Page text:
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No hedge crimes here

February 11, 2012
tags: , ,
Hedge craftsmanship

Hedge craftsmanship

In the hands of an amateur, a tractor mounted flail can be bad news for a hedge. There’s still evidence of hedge crime to be found without looking too hard. But you’ve got to consider a bit of hedge history and take a look at what these things can do when in the right hands before being too critical.

It’s difficult to imagine the effect that the appearance of mechanical innovations on farms and farmers must have had – seed drills, tractors, combine harvesters… after generations; thousands of years of  grinding, physical work, a task was reduced to a dull expense.

A flail wouldn’t perhaps have had quite as earth shattering an effect as others, but in combination with (particularly in this part of England), widespread use of barbed wire, a dramatic increase in arable production and decrease in stock, a quick method to rule a hedge would have been something special.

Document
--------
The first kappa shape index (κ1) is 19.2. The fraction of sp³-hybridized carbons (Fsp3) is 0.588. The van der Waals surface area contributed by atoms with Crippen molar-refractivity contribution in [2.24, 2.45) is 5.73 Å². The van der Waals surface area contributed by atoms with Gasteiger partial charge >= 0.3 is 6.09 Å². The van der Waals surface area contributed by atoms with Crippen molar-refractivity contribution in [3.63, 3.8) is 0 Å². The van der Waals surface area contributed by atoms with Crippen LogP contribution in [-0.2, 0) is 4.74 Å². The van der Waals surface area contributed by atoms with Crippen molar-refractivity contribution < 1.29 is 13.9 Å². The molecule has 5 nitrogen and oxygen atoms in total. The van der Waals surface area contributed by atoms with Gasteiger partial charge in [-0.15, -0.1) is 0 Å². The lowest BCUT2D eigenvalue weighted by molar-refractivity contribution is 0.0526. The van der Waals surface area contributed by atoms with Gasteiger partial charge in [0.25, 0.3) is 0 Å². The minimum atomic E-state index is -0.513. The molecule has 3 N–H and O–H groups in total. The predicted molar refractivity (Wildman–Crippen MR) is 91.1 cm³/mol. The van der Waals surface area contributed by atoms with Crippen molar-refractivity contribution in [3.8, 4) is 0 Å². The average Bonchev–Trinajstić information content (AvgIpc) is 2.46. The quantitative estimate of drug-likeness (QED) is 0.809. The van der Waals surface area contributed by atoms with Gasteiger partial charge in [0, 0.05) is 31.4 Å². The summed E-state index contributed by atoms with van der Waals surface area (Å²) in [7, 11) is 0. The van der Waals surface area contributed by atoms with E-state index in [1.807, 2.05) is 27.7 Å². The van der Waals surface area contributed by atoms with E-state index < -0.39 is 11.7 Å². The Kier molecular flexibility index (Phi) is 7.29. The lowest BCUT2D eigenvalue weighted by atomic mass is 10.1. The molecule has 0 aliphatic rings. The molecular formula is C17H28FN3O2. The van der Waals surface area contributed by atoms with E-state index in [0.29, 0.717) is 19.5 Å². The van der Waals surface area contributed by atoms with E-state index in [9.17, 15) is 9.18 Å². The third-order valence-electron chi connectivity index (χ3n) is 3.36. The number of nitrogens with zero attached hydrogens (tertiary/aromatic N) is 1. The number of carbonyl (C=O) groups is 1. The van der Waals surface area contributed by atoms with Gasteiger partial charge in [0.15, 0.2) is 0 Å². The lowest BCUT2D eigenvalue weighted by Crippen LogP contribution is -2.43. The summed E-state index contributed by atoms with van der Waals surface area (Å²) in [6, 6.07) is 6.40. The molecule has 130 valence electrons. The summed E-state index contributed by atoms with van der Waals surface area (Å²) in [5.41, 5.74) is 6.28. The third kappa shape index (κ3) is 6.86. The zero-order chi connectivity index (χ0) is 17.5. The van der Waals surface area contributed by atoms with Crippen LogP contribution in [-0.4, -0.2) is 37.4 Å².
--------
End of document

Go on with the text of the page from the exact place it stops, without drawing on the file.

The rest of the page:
Before the advent of financial incentives to  manage the whole landscape, hedges would have changed, in the space of just a few years, from a vital part of the farm to a time-consuming nuisance.

Of course, now we know the benefits that hedges bring (some of course financial) grubbing them out happens rarely and we are all planting new ones and spending time and money looking after old ones. The hedge reduced to a gappy row of stumps is more of a rarity than was the case twenty years ago. Times change, incentives change and people change. There’s a breed of flailers who have changed too, perhaps making up for past hedge crimes or just enjoying reaching the limits of what a flail can be made to do.

Thick, wide hedges cut with curved profiles are commonplace around here now – time consuming, expensive and requiring someone who really cares. Ours, pictured yesterday morning, just after our neighbour, Gordon Redman, left to do more hedge work in the village, looks a bit raw now, but in three months when the leaves flush green, it will be a thing of beauty.

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